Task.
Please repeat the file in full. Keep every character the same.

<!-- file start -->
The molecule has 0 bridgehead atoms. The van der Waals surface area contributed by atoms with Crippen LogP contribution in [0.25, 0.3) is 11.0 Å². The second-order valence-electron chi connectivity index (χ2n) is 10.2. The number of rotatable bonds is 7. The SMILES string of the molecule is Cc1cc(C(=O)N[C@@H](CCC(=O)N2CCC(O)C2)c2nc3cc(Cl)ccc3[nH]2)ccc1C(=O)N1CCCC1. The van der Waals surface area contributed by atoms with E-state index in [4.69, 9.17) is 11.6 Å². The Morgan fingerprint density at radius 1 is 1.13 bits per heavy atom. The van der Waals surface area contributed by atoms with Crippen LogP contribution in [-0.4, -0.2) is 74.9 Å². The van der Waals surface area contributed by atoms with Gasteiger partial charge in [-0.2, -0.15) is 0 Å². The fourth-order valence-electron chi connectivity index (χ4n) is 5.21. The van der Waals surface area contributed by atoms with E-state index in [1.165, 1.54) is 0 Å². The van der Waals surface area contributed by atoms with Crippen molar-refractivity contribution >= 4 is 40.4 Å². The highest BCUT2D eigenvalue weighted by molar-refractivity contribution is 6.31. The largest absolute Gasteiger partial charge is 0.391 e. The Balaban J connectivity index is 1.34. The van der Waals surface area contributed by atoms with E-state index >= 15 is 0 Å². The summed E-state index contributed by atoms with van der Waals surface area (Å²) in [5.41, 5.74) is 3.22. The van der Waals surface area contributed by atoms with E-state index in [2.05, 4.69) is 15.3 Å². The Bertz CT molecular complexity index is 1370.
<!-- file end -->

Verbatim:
The molecule has 0 bridgehead atoms. The van der Waals surface area contributed by atoms with Crippen LogP contribution in [0.25, 0.3) is 11.0 Å². The second-order valence-electron chi connectivity index (χ2n) is 10.2. The number of rotatable bonds is 7. The SMILES string of the molecule is Cc1cc(C(=O)N[C@@H](CCC(=O)N2CCC(O)C2)c2nc3cc(Cl)ccc3[nH]2)ccc1C(=O)N1CCCC1. The van der Waals surface area contributed by atoms with E-state index in [4.69, 9.17) is 11.6 Å². The Morgan fingerprint density at radius 1 is 1.13 bits per heavy atom. The van der Waals surface area contributed by atoms with Crippen LogP contribution in [-0.4, -0.2) is 74.9 Å². The van der Waals surface area contributed by atoms with Gasteiger partial charge in [-0.2, -0.15) is 0 Å². The fourth-order valence-electron chi connectivity index (χ4n) is 5.21. The van der Waals surface area contributed by atoms with E-state index in [1.165, 1.54) is 0 Å². The van der Waals surface area contributed by atoms with Crippen molar-refractivity contribution >= 4 is 40.4 Å². The highest BCUT2D eigenvalue weighted by molar-refractivity contribution is 6.31. The largest absolute Gasteiger partial charge is 0.391 e. The Balaban J connectivity index is 1.34. The van der Waals surface area contributed by atoms with E-state index >= 15 is 0 Å². The summed E-state index contributed by atoms with van der Waals surface area (Å²) in [5.41, 5.74) is 3.22. The van der Waals surface area contributed by atoms with E-state index in [2.05, 4.69) is 15.3 Å². The Bertz CT molecular complexity index is 1370.